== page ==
The company can distribute a portion of its earnings to shareholders by paying them a dividend.

The shares of companies listed on an exchange are bought and sold at the exchange.

When a company ceases to operate, the proceeds from the sale of its assets are used to pay its debts and taxes, and the rest of the money is distributed to shareholders.
, mutual fundsA mutual fund is made up of money that is pooled by several investors and used on their behalf by a manager to buy shares, bonds or other securities in line with the fund’s objectives. , etc.

RRSP

A Registered Retirement Savings Plan (RRSP) allows you to invest and save money tax-free, usually for retirement.

In general:

  • Putting money in (contributing to) an RRSP lowers your income tax.
  • Your investment grows tax-free.
  • You pay income taxes on amounts withdrawn from your RRSP.

Learn more about RRSPs and the conditions that apply. 

TFSA

A Tax-Free Savings Account (TFSA) allows you to grow your investment tax-free.

In general:

  • Putting money in (contributing to) a TFSA does NOT lower your income tax;
  • Your investment grows tax-free;
  • You do NOT pay income taxes on the amounts you withdraw from your TFSA.

Learn more about TFSAs and the conditions that apply. 

RESP

A Registered Education Savings Plan (RESP) will help you save, receive incentives and invest for a child’s education.

In general:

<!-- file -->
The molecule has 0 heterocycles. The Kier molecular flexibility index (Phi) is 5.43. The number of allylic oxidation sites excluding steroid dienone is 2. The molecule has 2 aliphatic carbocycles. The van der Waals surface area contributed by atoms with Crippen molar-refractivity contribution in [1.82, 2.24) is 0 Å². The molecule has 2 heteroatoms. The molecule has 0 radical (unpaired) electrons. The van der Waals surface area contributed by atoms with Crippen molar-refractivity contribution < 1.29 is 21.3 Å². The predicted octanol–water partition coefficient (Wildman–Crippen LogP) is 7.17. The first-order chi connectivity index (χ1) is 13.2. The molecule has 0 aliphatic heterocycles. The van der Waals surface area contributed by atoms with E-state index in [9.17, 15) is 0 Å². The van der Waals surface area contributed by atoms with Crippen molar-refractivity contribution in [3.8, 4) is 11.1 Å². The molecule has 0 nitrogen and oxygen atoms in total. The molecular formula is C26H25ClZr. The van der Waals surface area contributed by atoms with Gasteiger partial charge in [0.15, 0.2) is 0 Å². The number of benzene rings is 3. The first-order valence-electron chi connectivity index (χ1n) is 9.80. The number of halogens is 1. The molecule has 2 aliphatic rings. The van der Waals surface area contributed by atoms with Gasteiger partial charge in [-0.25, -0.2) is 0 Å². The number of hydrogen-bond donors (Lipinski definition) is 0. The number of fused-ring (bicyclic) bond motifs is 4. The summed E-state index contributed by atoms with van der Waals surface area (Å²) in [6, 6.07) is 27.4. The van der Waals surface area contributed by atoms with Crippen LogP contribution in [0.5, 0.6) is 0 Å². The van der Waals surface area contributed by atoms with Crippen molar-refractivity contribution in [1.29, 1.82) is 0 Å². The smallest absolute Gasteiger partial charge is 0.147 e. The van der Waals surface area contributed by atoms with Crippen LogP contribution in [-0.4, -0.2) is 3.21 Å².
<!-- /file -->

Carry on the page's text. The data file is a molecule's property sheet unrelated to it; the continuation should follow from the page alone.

• Putting money in (contributing to) an RESP does NOT lower your income tax;
  • You receive incentives (the government adds money to your RESP);
  • Your investment and government incentives grow tax-free;
  • You do NOT pay income taxes when you withdraw amounts deposited in an RESP;
  • Students pay income taxes when they withdraw the investment income and incentives.

Learn more about RESPs and the conditions that apply. 

VRSP

A Voluntary Registered Savings Plan (VRSP) allows you to save and invest for retirement through payroll deductions. If a VRSP is offered by your employer (only some employers do), you are NOT required to participate in the plan.

In general:

  • Payroll deductions lower your income tax;
  • Amounts invested grow tax-free;
  • You pay income taxes on the amounts that you withdraw from your VRSP.

Learn more about VRSPs and the conditions that apply. 

RDSP

A Registered Disability Savings Plan (RDSP) is designed to ensure the long-term financial security of a person with disabilities.

In general:

  • Putting money into (contributing to) an RDSP does NOT reduce your income tax;
  • The government provides money (assistance) to the RDSP;
  • Your investment and the government assistance grow tax-free;
  • You do NOT pay income taxes when you withdraw amounts deposited in an RDSP;
  • Persons with disabilities pay income taxes when they withdraw the investment income and government assistance.

Learn more about RDSPs and the conditions that apply.